Branding and Messaging, or Why Your Author Bio Matters
Episode #5 of the course How to market your book online by John Robin
Welcome to Day Five of our course. Now that you’ve had a chance to set up your website and hone your books page, let’s talk about the author bio page.
Let’s talk about author bios more generally, because in the days to come, this is going to become important. Your author bio is more than just saying what you write and what you do. You’re setting the tone for your author brand, and it’s going to ripple across your entire online author platform.
Your Author Brand: The Why behind Your What
Before we dig in, take a moment and listen to this TED talk from Simon Sinek. It’s 18 minutes long, but if you’re anything like me, you’ll feel like only two minutes have gone by because this might very well rock your world.
As an author, don’t just think about what you write. Think about why, and more importantly, ground yourself in this and let that shine through everywhere in your platform. No doubt it shines in your writing—the most important part!—so now think of how it can shine on your platform.
This is your author brand.
I write epic fantasy stories that are a darker rendition of Tolkien’s stories of Middle-Earth, but in my author bio, I talk about how as a child, my fascination with the map of Wilderland on my grandmother’s bookshelf combined with a fascination for horror movies and comic books.
What is my why? It’s found in that story about the little boy intrigued by horror stories, who then discovered imaginary worlds he couldn’t get enough of and decided to create his own to tell, and whose childhood fascination with darker stories and stark truths led to the creation of something grittier than the kindly world of Hobbits.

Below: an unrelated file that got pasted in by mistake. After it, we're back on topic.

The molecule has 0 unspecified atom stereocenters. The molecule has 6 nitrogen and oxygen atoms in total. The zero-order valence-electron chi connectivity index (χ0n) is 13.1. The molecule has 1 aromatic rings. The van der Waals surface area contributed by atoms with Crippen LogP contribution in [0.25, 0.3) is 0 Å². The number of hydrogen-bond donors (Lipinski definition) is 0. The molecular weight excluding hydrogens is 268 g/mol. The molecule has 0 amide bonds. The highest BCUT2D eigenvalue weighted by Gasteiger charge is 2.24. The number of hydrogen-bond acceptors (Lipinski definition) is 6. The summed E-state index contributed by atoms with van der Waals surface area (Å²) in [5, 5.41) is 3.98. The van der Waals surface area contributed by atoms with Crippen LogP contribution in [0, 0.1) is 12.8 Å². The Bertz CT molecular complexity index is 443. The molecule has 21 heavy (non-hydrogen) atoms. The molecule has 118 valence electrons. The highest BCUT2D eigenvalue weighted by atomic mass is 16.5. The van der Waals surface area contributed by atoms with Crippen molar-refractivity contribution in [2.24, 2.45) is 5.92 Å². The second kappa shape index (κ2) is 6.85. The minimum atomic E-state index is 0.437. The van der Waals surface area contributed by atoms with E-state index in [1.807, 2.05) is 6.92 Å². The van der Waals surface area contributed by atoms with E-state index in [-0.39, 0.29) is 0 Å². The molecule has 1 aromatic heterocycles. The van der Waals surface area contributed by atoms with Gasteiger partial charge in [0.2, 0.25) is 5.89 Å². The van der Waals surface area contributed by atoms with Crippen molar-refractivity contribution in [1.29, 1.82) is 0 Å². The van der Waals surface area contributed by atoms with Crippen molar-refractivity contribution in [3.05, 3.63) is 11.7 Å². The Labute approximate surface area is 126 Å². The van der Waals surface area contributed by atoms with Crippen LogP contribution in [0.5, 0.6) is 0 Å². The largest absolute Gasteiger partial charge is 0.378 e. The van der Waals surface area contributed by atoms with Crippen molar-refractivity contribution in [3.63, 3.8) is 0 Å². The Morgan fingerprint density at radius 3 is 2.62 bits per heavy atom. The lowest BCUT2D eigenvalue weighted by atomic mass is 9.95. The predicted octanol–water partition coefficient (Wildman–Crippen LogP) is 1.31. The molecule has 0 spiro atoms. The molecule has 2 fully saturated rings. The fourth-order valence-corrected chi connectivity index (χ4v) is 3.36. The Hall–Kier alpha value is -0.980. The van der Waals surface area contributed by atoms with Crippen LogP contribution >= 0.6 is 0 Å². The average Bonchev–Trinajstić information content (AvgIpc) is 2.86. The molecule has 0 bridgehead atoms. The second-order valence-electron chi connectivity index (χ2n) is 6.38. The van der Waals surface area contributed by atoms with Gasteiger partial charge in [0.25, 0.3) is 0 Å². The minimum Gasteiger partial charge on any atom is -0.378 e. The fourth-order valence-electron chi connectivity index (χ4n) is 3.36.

That’s the force behind the work I do, and in my author bio and my very platform and engagement—my author brand—that ripples through.
What Is Your Author “Why?”
Here is an exercise to help you create your author bio page:
1. Sit down and try to objectively list out exactly what you write. Be clinical about it, strip it right down to the elements. Mention main genre, secondary genres, and especially your influences.
2. Now think of where this all began. What drove you to write this in the first place? Was it a specific life experience—like me with Grandma’s shelf, looking into Wilderland?
3. Write a paragraph about what you write, but from the perspective of why you write it, using 1) and 2) to help.
4. Can you strip it down to one sentence? Your goal is to have a paragraph (about 50-100 words) and a shorter tagline (less than 80 characters) that captures your “why.”
5. Now take the paragraph you came up with in 4) and add another paragraph mentioning your significant life experiences and publishing credits. Feel free to add a bit about your hobbies and interests (try to keep it down to three paragraphs max).
This is now your author bio for your author bio page! (And more, as you’ll see in the next few days.)
Put your author “why” front and center in your bio to establish your brand. Just telling readers what you write is not enough to make you stand out. Telling them why will give them a sense of why what you write matters to you—and ultimately, to them.
Tomorrow, we’ll move onto the next important step to setting up your author platform: the world of reviews and blurbs.
Start with Why: How Great Leaders Inspire Everyone to Take Action by Simon Sinek
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